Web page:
This development from MIT shows some real progress in 3D printing by being able to use 10 different materials. 3D printers offering multiple materials to date have gone as far as three varied only by colour difference. Another 3D printer (Voxel8) offers two materials, one of which is a conducting material enabling circuits to be included within a plastic object during printing. See snippet below for more details.
Printing with multiple materials presents complex technical problems. The MultiFab machine innovates by appyling with existing technologies to the special problems of multi material printing, in particular accurate printhead positioning control.
What materials can the MultiFab use? It uses a range of UV-curable photopolymers with different characteristics . The current materials library includes “a rigid material (RIG), elastic material (ELA), high refractive index material (HR), low refractive index material (LR), and a support material (SPT).”
Click through the article link below to access the paper recently presented at Siggraph for more fascinating details on MultiFab.
3D printing is great, assuming that all you need to do is print one material for one purpose, and that you’re okay with it taking a few tries. But the technology is still far behind where it could be in reliably producing a variety of useful objects, with no assembly required, at a cost that doesn’t make you want to poke your eyes out with a 3D-printed fork.
In recent years companies have been working to tackle some of these challenges with “multi-material” 3D printers that can fabricate many different functional items. Such printers, however, have traditionally been limited to three materials at a time, cost as much as $250,000 each, and still require a fair amount of human intervention.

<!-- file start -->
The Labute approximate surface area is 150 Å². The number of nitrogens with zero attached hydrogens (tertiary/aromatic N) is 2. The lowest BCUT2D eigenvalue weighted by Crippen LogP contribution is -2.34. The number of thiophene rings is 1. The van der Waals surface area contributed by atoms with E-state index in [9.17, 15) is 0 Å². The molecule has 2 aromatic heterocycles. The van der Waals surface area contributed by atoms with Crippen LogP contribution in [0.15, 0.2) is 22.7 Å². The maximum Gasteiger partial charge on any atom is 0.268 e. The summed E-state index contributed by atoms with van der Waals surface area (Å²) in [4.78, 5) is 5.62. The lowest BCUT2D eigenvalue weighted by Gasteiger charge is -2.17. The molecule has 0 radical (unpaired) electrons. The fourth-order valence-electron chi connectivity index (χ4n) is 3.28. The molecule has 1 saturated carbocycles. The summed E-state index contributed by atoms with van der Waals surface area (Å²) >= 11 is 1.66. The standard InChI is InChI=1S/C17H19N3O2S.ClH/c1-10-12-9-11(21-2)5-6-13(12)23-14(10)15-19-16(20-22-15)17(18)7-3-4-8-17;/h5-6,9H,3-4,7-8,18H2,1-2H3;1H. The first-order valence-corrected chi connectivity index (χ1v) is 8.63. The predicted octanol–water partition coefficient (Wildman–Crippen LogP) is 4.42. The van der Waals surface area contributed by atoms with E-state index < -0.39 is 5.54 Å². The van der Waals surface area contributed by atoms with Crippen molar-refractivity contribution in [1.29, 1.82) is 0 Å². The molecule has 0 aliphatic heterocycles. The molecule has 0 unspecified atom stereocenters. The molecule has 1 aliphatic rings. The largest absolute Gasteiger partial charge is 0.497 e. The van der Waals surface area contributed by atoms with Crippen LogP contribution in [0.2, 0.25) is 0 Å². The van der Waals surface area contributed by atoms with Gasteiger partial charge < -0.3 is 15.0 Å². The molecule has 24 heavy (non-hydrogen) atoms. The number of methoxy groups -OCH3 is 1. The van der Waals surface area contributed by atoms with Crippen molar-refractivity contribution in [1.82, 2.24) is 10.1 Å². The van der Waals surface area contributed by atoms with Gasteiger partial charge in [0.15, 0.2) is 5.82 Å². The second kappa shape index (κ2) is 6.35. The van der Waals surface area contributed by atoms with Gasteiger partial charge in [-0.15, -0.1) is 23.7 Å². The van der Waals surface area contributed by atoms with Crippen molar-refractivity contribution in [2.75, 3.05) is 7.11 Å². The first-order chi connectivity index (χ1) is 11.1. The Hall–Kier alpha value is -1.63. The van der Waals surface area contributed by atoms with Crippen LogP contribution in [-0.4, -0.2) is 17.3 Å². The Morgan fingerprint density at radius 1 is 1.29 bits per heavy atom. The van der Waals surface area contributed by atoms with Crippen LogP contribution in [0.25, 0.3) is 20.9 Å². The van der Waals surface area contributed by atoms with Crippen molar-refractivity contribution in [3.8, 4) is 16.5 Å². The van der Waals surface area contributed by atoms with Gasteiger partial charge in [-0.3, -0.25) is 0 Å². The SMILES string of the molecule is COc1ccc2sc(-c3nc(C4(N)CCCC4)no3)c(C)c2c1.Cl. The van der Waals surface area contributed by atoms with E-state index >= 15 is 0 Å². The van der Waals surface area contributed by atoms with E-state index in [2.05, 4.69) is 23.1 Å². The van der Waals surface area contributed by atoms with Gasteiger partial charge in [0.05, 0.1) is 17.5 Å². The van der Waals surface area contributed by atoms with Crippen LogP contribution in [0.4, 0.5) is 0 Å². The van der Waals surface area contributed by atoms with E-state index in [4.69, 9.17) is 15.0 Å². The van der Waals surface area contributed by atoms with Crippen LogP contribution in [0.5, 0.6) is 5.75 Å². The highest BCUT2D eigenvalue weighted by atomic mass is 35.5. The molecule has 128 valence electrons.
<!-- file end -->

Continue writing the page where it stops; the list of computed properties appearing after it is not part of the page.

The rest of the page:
But this week researchers at MIT’s Computer Science and Artificial Intelligence Lab (CSAIL) say that they’ve found a way to make a better, cheaper, more user-friendly printer. In a paper accepted at the SIGGRAPH computer-graphics conference, a CSAIL team presented a 3D printer that can print an unprecedented 10 different materials at once by using 3D-scanning techniques that save the user time, energy and money.
More On Multi-Material 3D Printing
Voxel8 $4.79 million Financing
Faculty members seem to be starting more companies these days. One rising startup that fits that mold is Somerville, MA-based Voxel8, a maker of 3D printers that can print electronics. Voxel8 previously raised money from Braemar, MassChallenge, and In-Q-Tel, and it has now amassed $14 million-plus in total funding. Via xconomy.com
X1, low-cost full-color binder jetting 3D printer
Among other factors that have been desired for a long time now are fast and reliable full-color 3D prints that are affordable. While there have been a number of full-color 3D printing options available for quite a few years now – including the IRIS paper-based 3D printing system from MCor and the Objet500 Connex3 from Stratasys, among others – none of these are geared towards consumers or small businesses who are unable to put forth tens of thousands of dollars towards a 3D printer – oftentimes around $40,000 to $50,000 and more depending on extra features needed.
While it still may not be cheap enough for consumers, Taiwanese 3D printer manufacturer Addwii has just unveiled their X1 3d printer, which uses full-color 3D printing technology and is priced below $20,000 – half of what it costs to purchase an existing similar full color 3D printer. Via 3ders.org
Stratasys Objet 1000 Plus 3D printer
Capable of mixing materials and part sizes while at ultra fine precision, the Objet 1000 Plus has a large build envelope of 1000 x 800 x 500 mm or 39 x 31 x 19 inches. It also includes a new, optimized print block movement which boosts print speeds up to 40 percent over its predecessor. The device can use more than 100 Stratasys materials including the polypropylene-like Endur and it can produce tough parts with smooth surface finishes in high-speed mode while taking advantage of these new Endur Digital Materials. Via 3dprint.com
Images courtesy mit.edu, xconomy.com, 3ders.org, 3dprint.com